Studies have shown various differences in brain structure between people with and without diagnoses of schizophrenia. Many of these differences are detected when comparing groups of people. Brain structure changes have also been found out in patients suffering from schizophrenia after administration of antipsychotic drugs.

Treatment

Treatment in schizophrenia involves taking the correct medicines with minimum side-effects and personal support. Consulting a doctor should not be delayed. In schizophrenia, it is very important to start with the treatment early to lead a normal life. Treatment involves assessments using standardized method like positive and negative syndrome scale (PANSS). This is a medical scale used for measuring the severity of symptoms in this condition.

Present medication available does not cure this condition but helps in restoring normal functioning of the brain. Long-lasting medication ensures continuous relief psychotic symptoms.

Patients undergoing treatment for this condition usually do not continue the medications prescribed. After the first year of treatment, most patients will discontinue their use of medications, especially the ones where the side-effects are difficult to tolerate.

Patients suffering with severe episodes of schizophrenia need to be hospitalized. This can be voluntary or involuntary. Long-term hospitalization is now decreased due to the practice of moving people from mental institutions into family-based environments.9 Hospitalization might be necessary in severe conditions. Hence, treating schizophrenia depends on:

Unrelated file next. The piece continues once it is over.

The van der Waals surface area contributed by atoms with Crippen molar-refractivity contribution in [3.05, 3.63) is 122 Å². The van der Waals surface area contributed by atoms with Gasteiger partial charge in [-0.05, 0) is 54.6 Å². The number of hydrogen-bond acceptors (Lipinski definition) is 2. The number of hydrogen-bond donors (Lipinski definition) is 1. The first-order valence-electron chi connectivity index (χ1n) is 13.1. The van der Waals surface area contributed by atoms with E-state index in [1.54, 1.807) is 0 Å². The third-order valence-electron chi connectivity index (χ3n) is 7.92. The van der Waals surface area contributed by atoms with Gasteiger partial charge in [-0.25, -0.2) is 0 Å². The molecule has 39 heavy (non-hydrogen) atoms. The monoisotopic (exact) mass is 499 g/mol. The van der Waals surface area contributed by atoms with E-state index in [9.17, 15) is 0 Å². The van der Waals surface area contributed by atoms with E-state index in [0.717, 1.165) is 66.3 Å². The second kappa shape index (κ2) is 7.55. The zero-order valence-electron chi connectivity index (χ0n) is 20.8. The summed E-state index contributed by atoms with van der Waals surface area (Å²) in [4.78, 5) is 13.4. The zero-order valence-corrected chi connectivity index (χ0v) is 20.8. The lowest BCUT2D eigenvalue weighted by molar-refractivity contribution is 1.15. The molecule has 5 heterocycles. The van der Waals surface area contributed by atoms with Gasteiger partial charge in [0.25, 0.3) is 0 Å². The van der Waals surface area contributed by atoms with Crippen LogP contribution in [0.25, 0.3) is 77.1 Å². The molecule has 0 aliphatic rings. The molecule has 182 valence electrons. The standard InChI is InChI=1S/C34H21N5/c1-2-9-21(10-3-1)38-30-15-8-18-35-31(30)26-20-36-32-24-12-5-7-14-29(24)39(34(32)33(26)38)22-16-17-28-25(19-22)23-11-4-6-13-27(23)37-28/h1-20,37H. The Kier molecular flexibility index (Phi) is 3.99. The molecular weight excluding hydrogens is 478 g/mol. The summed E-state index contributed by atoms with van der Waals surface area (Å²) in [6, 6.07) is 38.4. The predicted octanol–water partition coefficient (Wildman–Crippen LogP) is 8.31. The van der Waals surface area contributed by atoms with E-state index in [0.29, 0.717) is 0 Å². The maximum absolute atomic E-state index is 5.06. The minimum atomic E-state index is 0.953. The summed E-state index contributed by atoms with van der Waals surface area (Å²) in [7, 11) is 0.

• Psychopharmacologic treatment (medications)
  • Psychotherapeutic treatment (psychosocial therapy, individual or group): Individual or group treatment involves meeting frequently and lectures from guest speakers to educate them about caring, sharing, mutual support, which is important in the recovery process. Psychosocial therapy involves frequent talks with the physician, psychologist or social worker. The sessions involve discussions and sharing about past problems, experiences, thoughts and feelings. This support helps them to overcome the difficult aspects of this condition.
  • Rehabilitation support (social, living skills and family education): Rehabilitation program is very important for the patients to lead a normal life outside the hospital. These programs focuses on improving job skills use of public transport, money management skills, and problem solving skills. Family therapy is a form of treatment, which involves addressing the whole family members about the advantages and disadvantages of schizophrenia.  Caregivers are thought various coping strategies and problem solving skills. This has been found to be beneficial if the duration of intervention is for a longer term.

Apart from this therapy, the impact of schizophrenia on families and the burden on carers has been recognized with the guidance available through of self-help books.

Medications

Antipsychotic medications are used to treat schizophrenia. These medications take around 7–14 days to show their effect and decrease the positive symptoms. Following are some of the antipsychotic drugs used in treating schizophrenia

Trifluoperazine: Is used for short-term treatment of anxiety. It helps in stabilizing the symptoms of schizophrenia by improving their mood and making them easier to function in everyday life.

Haloperidol: This medicine helps to think more clearly, feel less nervous, take part in everyday life, and prevent committing suicide. It also reduces aggression and the desire to hurt others.